Toxic Masculinity and Patriarchy in Barn Burning (W. Faulkner)

a barn (burning)

As we were discussing “Barn Burning” and pointing out certain paragraphs and parts, I found myself rereading in class and thinking about points I had not previously thought of. This semester, I’m taking a class called Women in History; we’re currently discussing how the traditional values held of masculinity and femininity are harming to the development of girls and boys. Throughout “Barn Burning”, the reader is exposed to multiple instances of toxic masculinity and what we call, the cycle of fear and control. In Faulkner’s short story, the different aspects of masculinity are more prevalent than femininity, perhaps because the story is male-centered and male-identified.

Particularly, in several scenes where Sarty is conflicted between his morals and what his father describes as “blood” and “being a man” (110), his second-guessing is taken advantage of by Abner. Because Abner is desperately hungry for power, something he can not obtain in the social world because of his socioeconomic status, he takes what he can get and overpowers Sarty’s mind. That being said, because Sarty admires Abner as the dominant male figure in his life, he allows the overtaking to happen, until of course, the end of the story. Abner fears other men having power over him, and when he can’t control that, he looks for other ways to have power, that being his own family. This weaves into part of the reason why Abner has such a large disrespect to men of higher status than him; he views higher status men as a threat and, thus, does his best to show that their power and status in social situations, does not affect him and his manhood.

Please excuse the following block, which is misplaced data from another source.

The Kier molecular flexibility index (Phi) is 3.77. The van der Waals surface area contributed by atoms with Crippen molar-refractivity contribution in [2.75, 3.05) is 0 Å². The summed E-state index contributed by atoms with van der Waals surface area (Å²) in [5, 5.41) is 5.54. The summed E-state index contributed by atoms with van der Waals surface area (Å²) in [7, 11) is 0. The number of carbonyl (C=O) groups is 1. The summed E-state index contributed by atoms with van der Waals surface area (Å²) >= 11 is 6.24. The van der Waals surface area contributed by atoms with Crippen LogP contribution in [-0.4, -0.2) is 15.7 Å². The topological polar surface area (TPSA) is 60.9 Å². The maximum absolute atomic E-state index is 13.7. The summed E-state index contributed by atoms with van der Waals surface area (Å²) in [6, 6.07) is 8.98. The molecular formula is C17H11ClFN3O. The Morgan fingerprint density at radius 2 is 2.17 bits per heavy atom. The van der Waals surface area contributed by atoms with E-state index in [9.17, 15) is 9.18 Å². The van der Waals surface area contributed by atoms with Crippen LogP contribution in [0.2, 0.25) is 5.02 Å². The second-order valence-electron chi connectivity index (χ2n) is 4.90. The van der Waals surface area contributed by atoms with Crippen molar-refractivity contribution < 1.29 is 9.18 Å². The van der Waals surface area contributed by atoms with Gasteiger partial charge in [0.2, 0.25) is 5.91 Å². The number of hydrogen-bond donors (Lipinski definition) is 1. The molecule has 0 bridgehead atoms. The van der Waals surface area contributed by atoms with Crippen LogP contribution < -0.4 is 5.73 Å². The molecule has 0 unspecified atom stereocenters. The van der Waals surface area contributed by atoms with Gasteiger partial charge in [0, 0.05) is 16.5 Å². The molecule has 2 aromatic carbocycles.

The idea of toxic masculinity is particularly strong when Sarty’s father tells him to “be a man” (110) and describes the idea that family ties are stronger than anything else. The fear of not living up to societal expectations of manhood and masculinity are one of the most terrifying things for Sarty which is why he often finds himself conflicted with his true feelings and how Abner views him. At least at the beginning of the story, to respect himself, he needs to gain the respect of his father, therefore not snitching on his father when he’s asked to testify and giving him the answer his father is expecting when asked if he was going to snitch in the first place.

The oppression of women in “Barn Burning” is not as obvious as the toxic masculinity woven throughout the story. However, it is still very much there. Readers must be aware of the timing when Faulkner wrote this story and what was considered the normal way to treat women back then. Women are seen as background characters and many don’t even get a name (until his mother at the very end). The very male-centeredness of the story ignores women and perpetuates the subject/object dichotomy ideal. Abner’s treatment of women further digs into this idea that women are objects for the use of men gaining power over other men. Abner uses women to show power to his employers and that he has control over his family. This is most likely the reason why he views family and blood to such a high standard.

That being said, “Barn Burning” has had my mind churning since we discussed it in class. The many layers that this story contains takes a lot more than just un-peeling this single layer. Overall, I thought that the story was a lot more than what it seemed on the surface. It displayed this racist, southern view, that we’re not exposed to almost ever, unless in history textbooks and lessons. However, that’s a whole other world to dive into later.

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